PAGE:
Cross-Platform Software Development Using CMake
When looking through a large list of projects, one thing becomes apparent: a description of the build process always is stored in a group of files. These files can be simple shell scripts, Makefiles, Jam files, complex scripts based on projects like Autoconf and Automake or tool-specific files.
Recently another player came into the software building game, CMake. CMake is not directly a build process, because it uses native build tools, such as Make or even Microsoft Visual Studio. With support for numerous platforms, in-source and out-of-source builds, cross-library dependency checking, parallel building and simple configuration of header files, it significantly reduces the complexity of cross-platform software development and maintenance processes.
Looking at most software development projects, you are undoubtedly faced with a common problem. You have a bunch of source files, some depend on each other, and you want to make some final binary. Sometimes you want to do something more complicated, but in most cases, that is it.
So, you have this little project and you want to build it using your Linux desktop. You sit down and quickly write the following Makefile:
main.o: main.c main.h cc -c main.c MyProgram: main.o cc -o MyProgram main.o -lm -lz
Once this file is ready, all you have to do is type make and the project is built. If any file is modified, all the necessary files also are rebuilt. Great, you can now congratulate yourself and go have a drink.
Except your boss comes by and says, "We just got this great new XYZ computer and you need to build the software on it." So, you copy files there, type make and receive the following error message:
cc: Command not found
You know there is a compiler on that XYZ computer and it is called cc-XYZ, so you modify Makefile and try again. But that system does not have zlib. So, you remove -lz and play with source code and on it goes.
As you see, the problem with the Makefile approach is that once the file is moved to new platform, where the compiler name is not cc or where compile flags are different or even where the syntax of the compile line is different, make breaks.
As a more elaborate example of this problem, let us check our favorite compression library, zlib. Zlib is a fairly simple library, consisting of 17 C source files and 11 header files. Compiling zlib is straightforward. All you need to do is compile each C file and then link them all together. You can write a Makefile for it, but then you have to modify it on every single platform.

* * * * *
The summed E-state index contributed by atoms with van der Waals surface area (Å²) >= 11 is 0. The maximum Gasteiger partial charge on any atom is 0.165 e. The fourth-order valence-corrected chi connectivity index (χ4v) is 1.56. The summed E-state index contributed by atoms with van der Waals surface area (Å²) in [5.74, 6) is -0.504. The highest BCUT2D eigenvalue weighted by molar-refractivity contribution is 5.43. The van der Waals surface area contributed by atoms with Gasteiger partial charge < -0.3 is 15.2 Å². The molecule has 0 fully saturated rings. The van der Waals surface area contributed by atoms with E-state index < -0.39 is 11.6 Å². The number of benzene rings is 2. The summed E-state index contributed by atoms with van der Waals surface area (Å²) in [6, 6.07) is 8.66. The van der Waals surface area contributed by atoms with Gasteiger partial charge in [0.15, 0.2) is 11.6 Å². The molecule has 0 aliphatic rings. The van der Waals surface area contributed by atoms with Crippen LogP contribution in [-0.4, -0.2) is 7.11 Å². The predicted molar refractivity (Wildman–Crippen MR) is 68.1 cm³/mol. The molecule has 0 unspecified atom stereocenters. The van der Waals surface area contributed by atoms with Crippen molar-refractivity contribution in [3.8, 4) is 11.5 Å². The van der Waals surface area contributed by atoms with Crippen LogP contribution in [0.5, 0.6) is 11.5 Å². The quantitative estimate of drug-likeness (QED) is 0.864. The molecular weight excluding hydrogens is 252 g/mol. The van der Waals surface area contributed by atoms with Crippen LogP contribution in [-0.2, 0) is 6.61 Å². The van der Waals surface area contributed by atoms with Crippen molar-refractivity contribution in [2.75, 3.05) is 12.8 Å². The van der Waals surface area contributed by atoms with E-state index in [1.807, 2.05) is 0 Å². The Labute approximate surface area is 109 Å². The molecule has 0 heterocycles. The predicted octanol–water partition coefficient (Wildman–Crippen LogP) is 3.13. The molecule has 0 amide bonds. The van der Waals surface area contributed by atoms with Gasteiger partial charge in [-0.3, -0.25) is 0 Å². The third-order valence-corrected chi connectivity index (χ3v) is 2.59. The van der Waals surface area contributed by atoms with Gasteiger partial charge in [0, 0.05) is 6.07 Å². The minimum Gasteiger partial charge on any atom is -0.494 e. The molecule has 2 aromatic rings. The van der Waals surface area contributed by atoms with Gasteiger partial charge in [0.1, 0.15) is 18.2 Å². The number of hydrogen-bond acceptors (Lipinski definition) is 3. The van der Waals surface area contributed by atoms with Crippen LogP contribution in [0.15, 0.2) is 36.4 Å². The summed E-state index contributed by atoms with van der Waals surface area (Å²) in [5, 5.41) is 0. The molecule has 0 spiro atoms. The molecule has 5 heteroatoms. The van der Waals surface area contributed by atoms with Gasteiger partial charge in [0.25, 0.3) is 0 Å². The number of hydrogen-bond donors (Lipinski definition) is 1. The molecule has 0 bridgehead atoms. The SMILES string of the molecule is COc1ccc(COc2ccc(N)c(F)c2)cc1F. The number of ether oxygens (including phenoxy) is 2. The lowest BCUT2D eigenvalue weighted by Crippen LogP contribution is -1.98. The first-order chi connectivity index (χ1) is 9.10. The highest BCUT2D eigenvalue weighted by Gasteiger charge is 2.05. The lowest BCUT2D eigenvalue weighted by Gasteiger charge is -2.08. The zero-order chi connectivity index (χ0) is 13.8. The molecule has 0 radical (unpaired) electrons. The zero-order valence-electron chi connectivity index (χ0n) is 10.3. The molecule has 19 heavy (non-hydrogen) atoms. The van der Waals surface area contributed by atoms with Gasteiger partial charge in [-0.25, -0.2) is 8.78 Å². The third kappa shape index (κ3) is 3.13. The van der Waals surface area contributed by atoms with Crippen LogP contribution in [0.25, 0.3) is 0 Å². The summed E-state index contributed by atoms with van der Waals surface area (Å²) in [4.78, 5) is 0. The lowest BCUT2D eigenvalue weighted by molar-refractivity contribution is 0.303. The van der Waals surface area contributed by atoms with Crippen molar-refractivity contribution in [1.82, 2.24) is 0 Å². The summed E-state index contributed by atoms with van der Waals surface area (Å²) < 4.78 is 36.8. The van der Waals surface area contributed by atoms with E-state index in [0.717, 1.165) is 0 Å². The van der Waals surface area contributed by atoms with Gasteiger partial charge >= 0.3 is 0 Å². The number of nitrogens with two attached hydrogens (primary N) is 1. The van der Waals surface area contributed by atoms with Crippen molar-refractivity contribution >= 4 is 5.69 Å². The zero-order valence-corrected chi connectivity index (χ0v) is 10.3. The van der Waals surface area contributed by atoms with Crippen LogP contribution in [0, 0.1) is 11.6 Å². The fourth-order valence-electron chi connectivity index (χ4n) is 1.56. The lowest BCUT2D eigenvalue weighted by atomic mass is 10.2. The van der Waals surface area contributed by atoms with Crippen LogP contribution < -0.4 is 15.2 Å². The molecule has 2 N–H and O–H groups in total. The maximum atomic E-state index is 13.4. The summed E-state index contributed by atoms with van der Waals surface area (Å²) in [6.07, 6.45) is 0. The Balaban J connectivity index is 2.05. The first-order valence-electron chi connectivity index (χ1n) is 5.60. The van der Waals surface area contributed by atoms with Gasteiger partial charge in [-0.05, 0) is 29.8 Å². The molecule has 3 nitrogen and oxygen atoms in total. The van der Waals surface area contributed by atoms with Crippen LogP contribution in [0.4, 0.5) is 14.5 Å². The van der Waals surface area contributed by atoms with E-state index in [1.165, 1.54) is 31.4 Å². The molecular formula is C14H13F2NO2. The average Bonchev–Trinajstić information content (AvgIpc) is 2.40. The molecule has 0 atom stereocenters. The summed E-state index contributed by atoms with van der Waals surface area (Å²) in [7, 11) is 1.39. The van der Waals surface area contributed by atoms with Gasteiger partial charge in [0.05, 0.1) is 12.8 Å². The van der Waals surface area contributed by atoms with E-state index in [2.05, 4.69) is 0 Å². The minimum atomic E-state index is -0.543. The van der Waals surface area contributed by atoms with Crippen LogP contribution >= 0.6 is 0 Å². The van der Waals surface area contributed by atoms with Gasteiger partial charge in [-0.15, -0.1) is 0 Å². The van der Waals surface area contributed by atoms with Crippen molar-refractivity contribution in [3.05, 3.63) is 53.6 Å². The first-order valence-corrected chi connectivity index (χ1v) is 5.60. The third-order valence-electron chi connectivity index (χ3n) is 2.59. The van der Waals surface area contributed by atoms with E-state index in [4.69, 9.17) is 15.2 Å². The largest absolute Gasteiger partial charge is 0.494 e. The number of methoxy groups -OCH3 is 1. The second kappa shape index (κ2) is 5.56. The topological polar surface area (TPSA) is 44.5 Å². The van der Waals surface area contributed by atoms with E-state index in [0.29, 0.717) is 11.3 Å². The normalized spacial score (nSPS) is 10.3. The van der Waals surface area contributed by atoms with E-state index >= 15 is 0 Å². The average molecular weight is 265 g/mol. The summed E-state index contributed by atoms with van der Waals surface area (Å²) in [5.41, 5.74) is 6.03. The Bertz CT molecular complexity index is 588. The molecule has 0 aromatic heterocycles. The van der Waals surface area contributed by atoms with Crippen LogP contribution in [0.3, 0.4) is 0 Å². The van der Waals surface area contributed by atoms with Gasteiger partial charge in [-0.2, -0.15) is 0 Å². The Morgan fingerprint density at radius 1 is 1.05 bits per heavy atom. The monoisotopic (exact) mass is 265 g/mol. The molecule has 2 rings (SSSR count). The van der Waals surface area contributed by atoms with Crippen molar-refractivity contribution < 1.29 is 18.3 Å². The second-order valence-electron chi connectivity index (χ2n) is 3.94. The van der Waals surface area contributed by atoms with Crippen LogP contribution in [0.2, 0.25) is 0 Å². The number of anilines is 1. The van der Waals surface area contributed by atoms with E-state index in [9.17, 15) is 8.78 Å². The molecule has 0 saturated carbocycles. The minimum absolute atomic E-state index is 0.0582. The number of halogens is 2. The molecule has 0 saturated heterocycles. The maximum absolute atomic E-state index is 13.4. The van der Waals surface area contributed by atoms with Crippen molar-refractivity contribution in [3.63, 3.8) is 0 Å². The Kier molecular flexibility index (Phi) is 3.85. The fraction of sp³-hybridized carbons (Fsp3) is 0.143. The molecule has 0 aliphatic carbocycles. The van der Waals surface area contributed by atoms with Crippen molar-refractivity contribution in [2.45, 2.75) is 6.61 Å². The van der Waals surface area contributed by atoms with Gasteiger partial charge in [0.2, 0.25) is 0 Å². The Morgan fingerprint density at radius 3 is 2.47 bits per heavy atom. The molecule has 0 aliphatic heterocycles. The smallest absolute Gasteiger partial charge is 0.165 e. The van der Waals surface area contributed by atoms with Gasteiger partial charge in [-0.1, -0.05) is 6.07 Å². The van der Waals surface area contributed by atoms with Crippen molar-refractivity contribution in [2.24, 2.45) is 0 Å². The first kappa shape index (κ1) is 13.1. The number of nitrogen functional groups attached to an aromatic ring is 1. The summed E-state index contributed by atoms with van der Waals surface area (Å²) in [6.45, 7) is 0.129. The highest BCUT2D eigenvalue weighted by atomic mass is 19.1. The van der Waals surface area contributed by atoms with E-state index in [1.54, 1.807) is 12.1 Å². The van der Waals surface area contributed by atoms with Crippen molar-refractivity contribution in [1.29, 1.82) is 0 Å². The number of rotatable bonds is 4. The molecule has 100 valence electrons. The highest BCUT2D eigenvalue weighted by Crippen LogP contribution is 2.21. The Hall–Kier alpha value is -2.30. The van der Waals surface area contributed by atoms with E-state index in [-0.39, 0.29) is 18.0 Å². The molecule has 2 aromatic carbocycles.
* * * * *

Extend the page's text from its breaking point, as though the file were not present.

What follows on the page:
Tools such as Autoconf and Automake do a good job of solving some of these problems on UNIX and UNIX-like platforms. They are, however, usually too complex. To make things even worse, in most projects developers end up writing shell scripts inside Autoconf input files. The results then quickly become dependent on assumptions the developer made. Because the result of Autoconf depends on the shell, these configuration files do not run on platforms where the Bourne Shell or another standard /bin/sh is not available. Autoconf and Automake also depend on several tools installed on the system.
CMake is a solution to these problems. As opposed to other similar tools, CMake makes few assumptions about the underlying system. It is written in fairly standard C++, so it should run on almost any modern platform. It does not use any other tool except the native build tools of the system.
For several platforms, such as Debian GNU/Linux, CMake is available as a standard package. For most other platforms, including UNIX, Mac OS X and Microsoft Windows, CMake binaries can be downloaded from the CMake Web site. To check if CMake is installed, you can run the command cmake --help. This will display the version of CMake and the usage information. If the location to the CMake executable is not in the system path, you can run it by specifying the full path to the executable.
Now that CMake is installed, we can use it for our projects. For this, we have to prepare the CMake input file, which is called CMakeLists.txt. For example, this is a simple CMakeLists.txt for a possible project:
PROJECT(MyProject C) ADD_LIBRARY(MyLibrary STATIC libSource.c) ADD_EXECUTABLE(MyProgram main.c) TARGET_LINK_LIBRARIES(MyProgram MyLibrary z m)
Using CMake to build the project is extremely easy. In the directory containing CMakeLists.txt, supply the following two commands, where path is the path to the source code.
cmake path make
The cmake step reads the CMakeLists.txt file from the source directory and generates appropriate Makefiles for the system, in the current directory. CMake also maintains a list of all header files that objects depend on, so dependency checking can be assured. If you need to add more source files, simply add them to the list. Once Makefiles are generated, you do not have to run CMake any more, because the dependency to CMakeLists.txt also are in the generated Makefiles. If you want to make sure that dependencies are regenerated, you can always run make depend.
- Resurrecting the Armadillo
- High-Availability Storage with HA-LVM
- March 2015 Issue of Linux Journal: System Administration
- Real-Time Rogue Wireless Access Point Detection with the Raspberry Pi
- DNSMasq, the Pint-Sized Super Dæmon!
- Localhost DNS Cache
- Days Between Dates: the Counting
- The Usability of GNOME
- Linux for Astronomers
- You're the Boss with UBOS